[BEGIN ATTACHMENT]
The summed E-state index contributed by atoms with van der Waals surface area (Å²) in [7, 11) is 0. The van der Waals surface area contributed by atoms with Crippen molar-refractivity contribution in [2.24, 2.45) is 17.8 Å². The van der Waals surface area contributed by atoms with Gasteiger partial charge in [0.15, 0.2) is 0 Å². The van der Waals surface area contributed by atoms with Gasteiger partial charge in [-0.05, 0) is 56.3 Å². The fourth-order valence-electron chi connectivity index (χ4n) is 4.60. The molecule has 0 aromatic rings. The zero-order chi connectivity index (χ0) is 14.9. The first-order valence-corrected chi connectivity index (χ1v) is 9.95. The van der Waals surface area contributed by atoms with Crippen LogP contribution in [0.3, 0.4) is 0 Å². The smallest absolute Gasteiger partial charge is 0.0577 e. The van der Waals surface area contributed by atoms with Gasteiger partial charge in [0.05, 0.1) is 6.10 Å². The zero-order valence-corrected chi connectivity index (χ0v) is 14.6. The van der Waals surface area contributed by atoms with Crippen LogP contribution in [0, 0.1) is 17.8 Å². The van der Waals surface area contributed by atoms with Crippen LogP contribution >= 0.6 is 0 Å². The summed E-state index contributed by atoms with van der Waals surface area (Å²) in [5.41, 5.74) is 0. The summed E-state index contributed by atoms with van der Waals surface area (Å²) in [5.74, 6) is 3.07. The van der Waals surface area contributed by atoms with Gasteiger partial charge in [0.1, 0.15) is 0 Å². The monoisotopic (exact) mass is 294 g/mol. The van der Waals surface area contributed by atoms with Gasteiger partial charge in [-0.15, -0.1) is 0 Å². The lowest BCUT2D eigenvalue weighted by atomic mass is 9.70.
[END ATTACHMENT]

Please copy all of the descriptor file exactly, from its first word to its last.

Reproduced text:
The summed E-state index contributed by atoms with van der Waals surface area (Å²) in [7, 11) is 0. The van der Waals surface area contributed by atoms with Crippen molar-refractivity contribution in [2.24, 2.45) is 17.8 Å². The van der Waals surface area contributed by atoms with Gasteiger partial charge in [0.15, 0.2) is 0 Å². The van der Waals surface area contributed by atoms with Gasteiger partial charge in [-0.05, 0) is 56.3 Å². The fourth-order valence-electron chi connectivity index (χ4n) is 4.60. The molecule has 0 aromatic rings. The zero-order chi connectivity index (χ0) is 14.9. The first-order valence-corrected chi connectivity index (χ1v) is 9.95. The van der Waals surface area contributed by atoms with Crippen LogP contribution in [0.3, 0.4) is 0 Å². The smallest absolute Gasteiger partial charge is 0.0577 e. The van der Waals surface area contributed by atoms with Gasteiger partial charge in [0.05, 0.1) is 6.10 Å². The zero-order valence-corrected chi connectivity index (χ0v) is 14.6. The van der Waals surface area contributed by atoms with Crippen LogP contribution in [0, 0.1) is 17.8 Å². The van der Waals surface area contributed by atoms with Crippen LogP contribution >= 0.6 is 0 Å². The summed E-state index contributed by atoms with van der Waals surface area (Å²) in [5.41, 5.74) is 0. The summed E-state index contributed by atoms with van der Waals surface area (Å²) in [5.74, 6) is 3.07. The van der Waals surface area contributed by atoms with Gasteiger partial charge in [0.1, 0.15) is 0 Å². The monoisotopic (exact) mass is 294 g/mol. The van der Waals surface area contributed by atoms with Gasteiger partial charge in [-0.15, -0.1) is 0 Å². The lowest BCUT2D eigenvalue weighted by atomic mass is 9.70.